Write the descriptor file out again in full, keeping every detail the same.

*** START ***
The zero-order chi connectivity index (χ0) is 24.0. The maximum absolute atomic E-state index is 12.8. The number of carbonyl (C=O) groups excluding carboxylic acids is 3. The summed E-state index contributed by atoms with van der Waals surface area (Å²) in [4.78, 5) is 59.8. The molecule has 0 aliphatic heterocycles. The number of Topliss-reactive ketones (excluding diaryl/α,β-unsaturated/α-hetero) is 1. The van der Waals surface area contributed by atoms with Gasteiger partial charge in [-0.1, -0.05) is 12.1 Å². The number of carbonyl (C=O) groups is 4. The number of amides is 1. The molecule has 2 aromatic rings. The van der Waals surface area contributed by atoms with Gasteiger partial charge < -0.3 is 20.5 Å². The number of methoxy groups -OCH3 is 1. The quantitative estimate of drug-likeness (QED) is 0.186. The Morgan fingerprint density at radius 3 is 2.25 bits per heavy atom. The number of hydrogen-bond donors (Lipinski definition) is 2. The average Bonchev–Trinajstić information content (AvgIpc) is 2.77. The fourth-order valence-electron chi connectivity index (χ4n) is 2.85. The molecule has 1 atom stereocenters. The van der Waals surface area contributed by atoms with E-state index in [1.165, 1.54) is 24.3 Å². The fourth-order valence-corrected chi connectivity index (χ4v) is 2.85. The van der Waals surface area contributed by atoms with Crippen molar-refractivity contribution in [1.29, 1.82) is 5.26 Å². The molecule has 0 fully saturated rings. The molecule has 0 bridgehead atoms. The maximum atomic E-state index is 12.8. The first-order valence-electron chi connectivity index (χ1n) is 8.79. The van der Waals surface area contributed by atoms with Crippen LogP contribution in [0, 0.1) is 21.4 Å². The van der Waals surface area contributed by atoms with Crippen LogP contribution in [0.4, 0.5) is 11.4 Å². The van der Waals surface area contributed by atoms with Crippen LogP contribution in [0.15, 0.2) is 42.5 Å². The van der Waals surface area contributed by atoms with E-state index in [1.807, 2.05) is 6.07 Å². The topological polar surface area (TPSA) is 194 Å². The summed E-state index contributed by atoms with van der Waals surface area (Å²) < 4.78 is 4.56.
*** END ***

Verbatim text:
The zero-order chi connectivity index (χ0) is 24.0. The maximum absolute atomic E-state index is 12.8. The number of carbonyl (C=O) groups excluding carboxylic acids is 3. The summed E-state index contributed by atoms with van der Waals surface area (Å²) in [4.78, 5) is 59.8. The molecule has 0 aliphatic heterocycles. The number of Topliss-reactive ketones (excluding diaryl/α,β-unsaturated/α-hetero) is 1. The van der Waals surface area contributed by atoms with Gasteiger partial charge in [-0.1, -0.05) is 12.1 Å². The number of carbonyl (C=O) groups is 4. The number of amides is 1. The molecule has 2 aromatic rings. The van der Waals surface area contributed by atoms with Gasteiger partial charge < -0.3 is 20.5 Å². The number of methoxy groups -OCH3 is 1. The quantitative estimate of drug-likeness (QED) is 0.186. The Morgan fingerprint density at radius 3 is 2.25 bits per heavy atom. The number of hydrogen-bond donors (Lipinski definition) is 2. The average Bonchev–Trinajstić information content (AvgIpc) is 2.77. The fourth-order valence-electron chi connectivity index (χ4n) is 2.85. The molecule has 1 atom stereocenters. The van der Waals surface area contributed by atoms with E-state index in [1.165, 1.54) is 24.3 Å². The fourth-order valence-corrected chi connectivity index (χ4v) is 2.85. The van der Waals surface area contributed by atoms with Crippen molar-refractivity contribution in [1.29, 1.82) is 5.26 Å². The molecule has 0 fully saturated rings. The molecule has 0 bridgehead atoms. The maximum atomic E-state index is 12.8. The first-order valence-electron chi connectivity index (χ1n) is 8.79. The van der Waals surface area contributed by atoms with Crippen LogP contribution in [0, 0.1) is 21.4 Å². The van der Waals surface area contributed by atoms with Crippen LogP contribution in [0.4, 0.5) is 11.4 Å². The van der Waals surface area contributed by atoms with Crippen LogP contribution in [0.15, 0.2) is 42.5 Å². The van der Waals surface area contributed by atoms with E-state index in [1.807, 2.05) is 6.07 Å². The topological polar surface area (TPSA) is 194 Å². The summed E-state index contributed by atoms with van der Waals surface area (Å²) < 4.78 is 4.56.